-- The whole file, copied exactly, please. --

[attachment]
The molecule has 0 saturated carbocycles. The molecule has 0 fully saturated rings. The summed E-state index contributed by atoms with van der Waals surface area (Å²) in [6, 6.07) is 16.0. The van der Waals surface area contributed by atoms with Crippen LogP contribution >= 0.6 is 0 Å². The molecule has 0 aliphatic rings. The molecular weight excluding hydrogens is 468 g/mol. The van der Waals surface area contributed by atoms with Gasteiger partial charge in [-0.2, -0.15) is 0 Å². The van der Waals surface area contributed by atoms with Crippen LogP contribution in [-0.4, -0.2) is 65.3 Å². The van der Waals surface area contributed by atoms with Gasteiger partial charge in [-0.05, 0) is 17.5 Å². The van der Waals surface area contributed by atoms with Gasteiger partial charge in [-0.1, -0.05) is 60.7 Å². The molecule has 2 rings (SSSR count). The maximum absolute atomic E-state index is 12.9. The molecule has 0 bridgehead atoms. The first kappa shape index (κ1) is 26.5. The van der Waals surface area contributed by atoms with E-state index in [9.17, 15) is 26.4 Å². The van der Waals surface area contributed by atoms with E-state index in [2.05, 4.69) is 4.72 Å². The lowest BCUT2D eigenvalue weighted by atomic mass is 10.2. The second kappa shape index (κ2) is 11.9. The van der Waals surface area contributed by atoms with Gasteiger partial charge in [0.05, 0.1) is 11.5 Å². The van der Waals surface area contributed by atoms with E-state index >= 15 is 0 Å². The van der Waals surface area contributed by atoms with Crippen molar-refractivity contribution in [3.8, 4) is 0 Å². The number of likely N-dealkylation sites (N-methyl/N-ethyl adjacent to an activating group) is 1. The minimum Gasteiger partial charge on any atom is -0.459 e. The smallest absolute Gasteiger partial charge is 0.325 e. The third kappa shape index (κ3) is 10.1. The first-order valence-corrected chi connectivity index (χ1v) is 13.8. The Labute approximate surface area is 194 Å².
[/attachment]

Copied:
The molecule has 0 saturated carbocycles. The molecule has 0 fully saturated rings. The summed E-state index contributed by atoms with van der Waals surface area (Å²) in [6, 6.07) is 16.0. The van der Waals surface area contributed by atoms with Crippen LogP contribution >= 0.6 is 0 Å². The molecule has 0 aliphatic rings. The molecular weight excluding hydrogens is 468 g/mol. The van der Waals surface area contributed by atoms with Gasteiger partial charge in [-0.2, -0.15) is 0 Å². The van der Waals surface area contributed by atoms with Crippen LogP contribution in [-0.4, -0.2) is 65.3 Å². The van der Waals surface area contributed by atoms with Gasteiger partial charge in [-0.05, 0) is 17.5 Å². The van der Waals surface area contributed by atoms with Gasteiger partial charge in [-0.1, -0.05) is 60.7 Å². The molecule has 2 rings (SSSR count). The maximum absolute atomic E-state index is 12.9. The molecule has 0 bridgehead atoms. The first kappa shape index (κ1) is 26.5. The van der Waals surface area contributed by atoms with E-state index in [9.17, 15) is 26.4 Å². The van der Waals surface area contributed by atoms with E-state index in [2.05, 4.69) is 4.72 Å². The lowest BCUT2D eigenvalue weighted by atomic mass is 10.2. The second kappa shape index (κ2) is 11.9. The van der Waals surface area contributed by atoms with Gasteiger partial charge in [0.05, 0.1) is 11.5 Å². The van der Waals surface area contributed by atoms with E-state index >= 15 is 0 Å². The van der Waals surface area contributed by atoms with Crippen molar-refractivity contribution in [3.8, 4) is 0 Å². The number of likely N-dealkylation sites (N-methyl/N-ethyl adjacent to an activating group) is 1. The minimum Gasteiger partial charge on any atom is -0.459 e. The smallest absolute Gasteiger partial charge is 0.325 e. The third kappa shape index (κ3) is 10.1. The first-order valence-corrected chi connectivity index (χ1v) is 13.8. The Labute approximate surface area is 194 Å².